Dear 43 Things Users,

10 years after introducing 43 Things to the world, we have decided we have met our last goal: completing the incredible experience that has been 43 Things. Please join us in giving one last cheer to all the folks who have shared their goals with the world, as well as all the people who have worked at The Robot Co-op to build this incredible website. We won a Webby Award, published a book, and brought happiness to a lot of people.

Starting today, 43 Things users can export their goals and entries from the site. Starting August 15, we will make the site “read only”. 43 Things users will still be able to view the site and export their content, but we won’t be taking any new content from users. We hope to leave the site up for folks to see and download their content until the end of the year. Ending on New Year’s Eve takes us full circle.

It has been a long ride (one of our original goals was to "build a company that lasts at least 2 years” - we beat that one!) While we wish the site could live on, it has suffered from a number of challenges - changes in how people use the site, the advertising industry, and how search engines view the site. We wish the outcome was different – but we’ve always been realistic about when our goals are met and when they aren't.

As of today, you will be able to download your goals and entries. See more about that on the FAQ page. Thanks for 10 great years of goal-setting and achieving.

- The Robots.

Export My Content

Draco filed his taxes

write more poetry (read all 31 entries…)

So deep in depression I can hardly think
I stay up all night. I can’t sleep a wink
I’m trapped in my own home with nowhere to turn
convinced faggots like me are just destined to burn
So exposed and so vulnerable, like a hand with no glove
I’m told people like me are undeserving of love
I am strange. I am weird. And I am kept to myself.
Kept from the people and places that could offer me help.
Tell Mom you’re gay, you’re no longer her child.
And in an instant your family will have you exiled.
They point fingers and blame you like it was your choice.
You try to explain, and they don’t hear your voice.
You’re encouraged to fake it, keep making up lies.
Keep hiding, slowly dying, until you plan suicides.
“Support you? What, you want me to march in a parade?”
No, Mom, I just want you to accept that I’m gay.

And love me anyway.


tikini wikini a fond farewell to 43Things

love is all around you

too bad your mom’s love is reserved for a fantasy boy – she is missing out on the real thing.

It is her loss – you are there, but you can’t make her be someone she is not any more than she can do that to you.

Time to turn away, toward those who do care for you. Accept the love there is, accept that there are sources of love you wish you had and do not. Acceptance is a big key,

aloha, Draco, much aloha to you.

(This comment was deleted.)

cogs10 follow love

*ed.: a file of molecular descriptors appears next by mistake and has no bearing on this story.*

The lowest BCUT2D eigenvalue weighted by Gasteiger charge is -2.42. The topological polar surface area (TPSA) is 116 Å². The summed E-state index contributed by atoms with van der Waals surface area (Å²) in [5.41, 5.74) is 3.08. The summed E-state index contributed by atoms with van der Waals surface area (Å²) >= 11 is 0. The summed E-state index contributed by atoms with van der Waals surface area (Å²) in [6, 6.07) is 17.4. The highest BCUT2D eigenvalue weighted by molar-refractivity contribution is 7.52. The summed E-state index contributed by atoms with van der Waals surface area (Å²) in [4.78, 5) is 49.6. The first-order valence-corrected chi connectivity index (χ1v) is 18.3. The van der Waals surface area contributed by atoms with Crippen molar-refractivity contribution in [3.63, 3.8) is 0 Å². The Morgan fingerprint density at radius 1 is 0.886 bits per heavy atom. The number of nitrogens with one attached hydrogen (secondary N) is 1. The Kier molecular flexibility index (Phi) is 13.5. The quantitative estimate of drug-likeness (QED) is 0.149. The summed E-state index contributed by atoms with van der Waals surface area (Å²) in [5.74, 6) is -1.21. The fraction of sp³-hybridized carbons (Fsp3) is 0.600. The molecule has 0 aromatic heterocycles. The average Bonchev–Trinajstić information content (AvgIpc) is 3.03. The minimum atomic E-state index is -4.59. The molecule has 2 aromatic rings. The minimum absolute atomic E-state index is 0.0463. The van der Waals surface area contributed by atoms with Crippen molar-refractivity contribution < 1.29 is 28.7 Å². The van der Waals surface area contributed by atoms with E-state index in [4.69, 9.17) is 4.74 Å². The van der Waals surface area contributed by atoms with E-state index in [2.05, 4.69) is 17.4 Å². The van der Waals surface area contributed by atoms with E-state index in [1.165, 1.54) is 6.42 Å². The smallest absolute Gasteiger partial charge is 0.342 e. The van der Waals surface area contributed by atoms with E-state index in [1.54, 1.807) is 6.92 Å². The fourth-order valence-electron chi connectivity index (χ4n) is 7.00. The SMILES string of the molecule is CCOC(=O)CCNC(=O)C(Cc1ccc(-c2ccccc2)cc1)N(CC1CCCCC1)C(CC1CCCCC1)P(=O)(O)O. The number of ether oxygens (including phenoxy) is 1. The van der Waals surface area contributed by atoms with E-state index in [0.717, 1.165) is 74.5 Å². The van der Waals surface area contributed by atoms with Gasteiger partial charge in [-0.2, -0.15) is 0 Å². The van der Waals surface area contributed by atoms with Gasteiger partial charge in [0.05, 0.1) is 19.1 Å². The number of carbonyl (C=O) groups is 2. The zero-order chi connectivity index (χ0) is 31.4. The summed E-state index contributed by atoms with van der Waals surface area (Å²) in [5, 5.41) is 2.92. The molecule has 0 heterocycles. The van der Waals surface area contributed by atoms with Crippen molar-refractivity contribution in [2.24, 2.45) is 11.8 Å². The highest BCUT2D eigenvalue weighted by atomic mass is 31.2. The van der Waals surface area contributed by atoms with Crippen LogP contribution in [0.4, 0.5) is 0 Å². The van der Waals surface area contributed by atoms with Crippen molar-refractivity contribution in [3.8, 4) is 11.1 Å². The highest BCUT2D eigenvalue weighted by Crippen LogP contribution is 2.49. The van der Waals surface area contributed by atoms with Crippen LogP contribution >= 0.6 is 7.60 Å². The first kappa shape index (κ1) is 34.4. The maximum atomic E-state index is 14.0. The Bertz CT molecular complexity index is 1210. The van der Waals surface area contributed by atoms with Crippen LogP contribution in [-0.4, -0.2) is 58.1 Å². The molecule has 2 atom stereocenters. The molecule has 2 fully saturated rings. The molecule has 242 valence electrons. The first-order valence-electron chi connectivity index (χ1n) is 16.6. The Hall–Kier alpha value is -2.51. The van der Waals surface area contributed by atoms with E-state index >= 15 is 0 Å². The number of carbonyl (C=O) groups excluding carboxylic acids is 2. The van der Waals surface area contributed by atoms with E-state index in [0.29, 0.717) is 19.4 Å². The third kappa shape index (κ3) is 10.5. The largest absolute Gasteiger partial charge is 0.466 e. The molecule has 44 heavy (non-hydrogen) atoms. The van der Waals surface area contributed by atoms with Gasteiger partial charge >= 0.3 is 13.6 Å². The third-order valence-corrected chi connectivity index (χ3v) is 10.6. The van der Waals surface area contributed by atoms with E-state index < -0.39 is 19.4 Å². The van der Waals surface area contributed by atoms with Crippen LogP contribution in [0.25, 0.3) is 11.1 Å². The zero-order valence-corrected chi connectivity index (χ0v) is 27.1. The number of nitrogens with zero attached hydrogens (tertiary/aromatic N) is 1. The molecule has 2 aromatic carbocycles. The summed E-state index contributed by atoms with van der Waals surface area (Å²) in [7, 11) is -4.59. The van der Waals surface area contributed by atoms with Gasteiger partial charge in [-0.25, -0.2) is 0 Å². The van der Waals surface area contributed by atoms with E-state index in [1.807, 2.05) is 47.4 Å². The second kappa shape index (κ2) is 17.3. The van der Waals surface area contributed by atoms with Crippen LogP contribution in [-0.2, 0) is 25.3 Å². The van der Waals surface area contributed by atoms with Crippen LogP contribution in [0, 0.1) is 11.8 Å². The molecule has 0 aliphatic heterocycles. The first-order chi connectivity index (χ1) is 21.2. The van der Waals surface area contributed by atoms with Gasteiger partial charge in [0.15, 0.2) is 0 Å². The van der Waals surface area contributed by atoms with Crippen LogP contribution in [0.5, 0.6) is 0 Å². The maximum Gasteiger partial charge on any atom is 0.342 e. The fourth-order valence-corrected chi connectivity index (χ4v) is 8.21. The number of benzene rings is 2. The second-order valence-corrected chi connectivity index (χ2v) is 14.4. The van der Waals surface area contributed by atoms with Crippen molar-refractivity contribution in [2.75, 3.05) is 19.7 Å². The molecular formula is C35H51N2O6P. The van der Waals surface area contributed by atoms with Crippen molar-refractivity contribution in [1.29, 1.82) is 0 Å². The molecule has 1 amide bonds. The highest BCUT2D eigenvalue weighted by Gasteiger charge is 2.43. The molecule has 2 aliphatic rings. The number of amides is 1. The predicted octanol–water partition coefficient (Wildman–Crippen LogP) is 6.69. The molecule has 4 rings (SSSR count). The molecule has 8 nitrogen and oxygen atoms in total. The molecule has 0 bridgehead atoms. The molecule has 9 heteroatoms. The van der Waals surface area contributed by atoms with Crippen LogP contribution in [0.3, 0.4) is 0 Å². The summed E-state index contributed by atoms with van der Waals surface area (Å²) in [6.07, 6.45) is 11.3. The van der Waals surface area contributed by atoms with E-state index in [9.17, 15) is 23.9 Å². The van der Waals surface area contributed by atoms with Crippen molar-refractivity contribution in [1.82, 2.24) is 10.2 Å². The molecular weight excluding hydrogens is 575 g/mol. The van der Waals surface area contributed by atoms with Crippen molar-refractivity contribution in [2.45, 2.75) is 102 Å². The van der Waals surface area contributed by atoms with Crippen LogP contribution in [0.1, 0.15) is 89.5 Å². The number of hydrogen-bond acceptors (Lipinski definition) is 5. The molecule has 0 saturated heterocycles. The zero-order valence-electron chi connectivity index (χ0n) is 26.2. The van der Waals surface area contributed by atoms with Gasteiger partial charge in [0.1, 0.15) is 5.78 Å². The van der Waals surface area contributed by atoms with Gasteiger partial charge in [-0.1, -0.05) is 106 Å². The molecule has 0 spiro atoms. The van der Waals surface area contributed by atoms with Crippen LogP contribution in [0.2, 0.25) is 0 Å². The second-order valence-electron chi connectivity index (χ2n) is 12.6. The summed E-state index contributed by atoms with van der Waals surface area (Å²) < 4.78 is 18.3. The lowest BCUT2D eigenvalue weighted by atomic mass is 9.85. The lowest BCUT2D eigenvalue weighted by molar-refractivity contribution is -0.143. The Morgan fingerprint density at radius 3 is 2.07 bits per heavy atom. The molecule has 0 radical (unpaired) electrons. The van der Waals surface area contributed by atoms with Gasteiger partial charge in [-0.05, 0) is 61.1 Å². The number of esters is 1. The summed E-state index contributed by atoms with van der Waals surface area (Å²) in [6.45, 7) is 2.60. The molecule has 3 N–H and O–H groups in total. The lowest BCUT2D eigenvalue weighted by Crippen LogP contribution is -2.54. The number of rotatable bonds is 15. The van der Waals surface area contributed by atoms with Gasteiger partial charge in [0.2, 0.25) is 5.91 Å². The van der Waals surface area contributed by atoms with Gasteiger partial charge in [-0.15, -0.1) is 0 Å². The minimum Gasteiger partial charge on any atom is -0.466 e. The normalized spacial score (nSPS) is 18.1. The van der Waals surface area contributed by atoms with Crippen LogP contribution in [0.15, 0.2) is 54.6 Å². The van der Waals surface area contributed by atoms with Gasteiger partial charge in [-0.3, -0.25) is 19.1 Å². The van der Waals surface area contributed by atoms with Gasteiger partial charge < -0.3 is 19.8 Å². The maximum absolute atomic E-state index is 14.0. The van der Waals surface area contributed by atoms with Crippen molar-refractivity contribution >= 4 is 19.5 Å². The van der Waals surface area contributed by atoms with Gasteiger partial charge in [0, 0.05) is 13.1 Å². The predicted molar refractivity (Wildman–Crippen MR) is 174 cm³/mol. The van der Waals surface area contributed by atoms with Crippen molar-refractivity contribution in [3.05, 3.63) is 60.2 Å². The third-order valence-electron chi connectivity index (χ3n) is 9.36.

that’s good poetry.

i’m trying to think of how to get you out of your situation, and most of it involves money to move out. since that may not be an option, then you may have to go to the source. like confronting your mother about how you feel. if you’re being backed into a corner, you’ll have to fight a little.

also, what kind of art (painting) do you like? i like oil and anime, but i don’t like furries.

nicolasc has left the building. 43T and the friends I made will always be special to me.

I just watched an episode of What Would You Do?

It’s a show where actors stage situations in public and hidden cameras record the reactions of passersby, such as: what do they do when they see teens spraying grafitti on a car? If the teens are white do they react differently than if the teens are black? What if they see a drunk college student about to get in a car? Do they react differently if that college student is a male or a female?

The one I just watched included actors portraying a “young gay man” coming out to his “dad” in a coffee shop (and later, to his “mom,” all actors). In each instance, the parent rejected the son, sometimes saying very hurtful things.

The sad thing was that you know these conversations happen on a daily basis around the world. The happy part was that every single person who witnessed the parent’s rejection (including a variety of ages, races, and genders) was upset and felt badly about it. Some comforted the “young man” after the incident, others confronted the parent in the situation, etc. You might not receive support from your parents, which of course is very painful. You will find people in your life who accept you and support you and love you for who you are. Definitely.

I think for parents, they have a vision of how their child’s life is going to be, and when it does not turn out according to their vision, it is very upsetting for them. Sometimes they do get over this – most of my gay friends’ parents were accepting, but not all. Some rejected the idea at first, but then came around. Some never came around, but that was the exception rather than the rule. ALL of my friends who are gay were much happier when they decided to be true to themselves and honest about who they were.

I feel sad for what you are going through. I hope you will make a plan for how you can go the places you’d like to go and live the way you’d like to live in happiness.

This article and video might be interesting for you. Some people rejected this pastor for his decision, but the number of people who embraced him was much greater.

Draco has gotten 10 cheers on this entry.


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